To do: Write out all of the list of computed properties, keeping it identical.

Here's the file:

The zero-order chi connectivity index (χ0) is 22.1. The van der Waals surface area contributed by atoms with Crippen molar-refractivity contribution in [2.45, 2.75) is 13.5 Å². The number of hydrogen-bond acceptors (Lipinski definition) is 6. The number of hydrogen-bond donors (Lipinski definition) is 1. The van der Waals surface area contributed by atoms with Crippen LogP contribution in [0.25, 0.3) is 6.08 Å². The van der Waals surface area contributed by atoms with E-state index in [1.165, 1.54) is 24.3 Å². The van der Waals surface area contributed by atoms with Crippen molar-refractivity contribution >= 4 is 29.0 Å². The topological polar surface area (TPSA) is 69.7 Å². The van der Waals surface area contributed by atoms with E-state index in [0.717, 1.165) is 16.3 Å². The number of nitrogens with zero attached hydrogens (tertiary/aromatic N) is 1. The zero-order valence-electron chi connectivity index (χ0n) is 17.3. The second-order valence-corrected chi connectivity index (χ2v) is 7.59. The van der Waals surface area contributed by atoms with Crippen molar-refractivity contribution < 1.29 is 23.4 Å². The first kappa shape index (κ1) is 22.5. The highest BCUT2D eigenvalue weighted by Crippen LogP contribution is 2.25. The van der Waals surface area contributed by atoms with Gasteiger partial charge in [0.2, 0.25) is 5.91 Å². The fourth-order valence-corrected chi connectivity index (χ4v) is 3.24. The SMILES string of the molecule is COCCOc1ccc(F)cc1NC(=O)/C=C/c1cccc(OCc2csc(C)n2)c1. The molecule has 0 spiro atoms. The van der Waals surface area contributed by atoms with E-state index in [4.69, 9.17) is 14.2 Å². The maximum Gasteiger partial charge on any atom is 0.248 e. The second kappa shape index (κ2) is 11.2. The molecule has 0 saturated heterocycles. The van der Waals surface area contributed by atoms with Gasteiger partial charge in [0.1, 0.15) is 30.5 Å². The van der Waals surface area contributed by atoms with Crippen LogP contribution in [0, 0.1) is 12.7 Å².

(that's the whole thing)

The zero-order chi connectivity index (χ0) is 22.1. The van der Waals surface area contributed by atoms with Crippen molar-refractivity contribution in [2.45, 2.75) is 13.5 Å². The number of hydrogen-bond acceptors (Lipinski definition) is 6. The number of hydrogen-bond donors (Lipinski definition) is 1. The van der Waals surface area contributed by atoms with Crippen LogP contribution in [0.25, 0.3) is 6.08 Å². The van der Waals surface area contributed by atoms with E-state index in [1.165, 1.54) is 24.3 Å². The van der Waals surface area contributed by atoms with Crippen molar-refractivity contribution >= 4 is 29.0 Å². The topological polar surface area (TPSA) is 69.7 Å². The van der Waals surface area contributed by atoms with E-state index in [0.717, 1.165) is 16.3 Å². The number of nitrogens with zero attached hydrogens (tertiary/aromatic N) is 1. The zero-order valence-electron chi connectivity index (χ0n) is 17.3. The second-order valence-corrected chi connectivity index (χ2v) is 7.59. The van der Waals surface area contributed by atoms with Crippen molar-refractivity contribution < 1.29 is 23.4 Å². The first kappa shape index (κ1) is 22.5. The highest BCUT2D eigenvalue weighted by Crippen LogP contribution is 2.25. The van der Waals surface area contributed by atoms with Gasteiger partial charge in [0.2, 0.25) is 5.91 Å². The fourth-order valence-corrected chi connectivity index (χ4v) is 3.24. The SMILES string of the molecule is COCCOc1ccc(F)cc1NC(=O)/C=C/c1cccc(OCc2csc(C)n2)c1. The molecule has 0 spiro atoms. The van der Waals surface area contributed by atoms with E-state index in [4.69, 9.17) is 14.2 Å². The maximum Gasteiger partial charge on any atom is 0.248 e. The second kappa shape index (κ2) is 11.2. The molecule has 0 saturated heterocycles. The van der Waals surface area contributed by atoms with Gasteiger partial charge in [0.1, 0.15) is 30.5 Å². The van der Waals surface area contributed by atoms with Crippen LogP contribution in [0, 0.1) is 12.7 Å².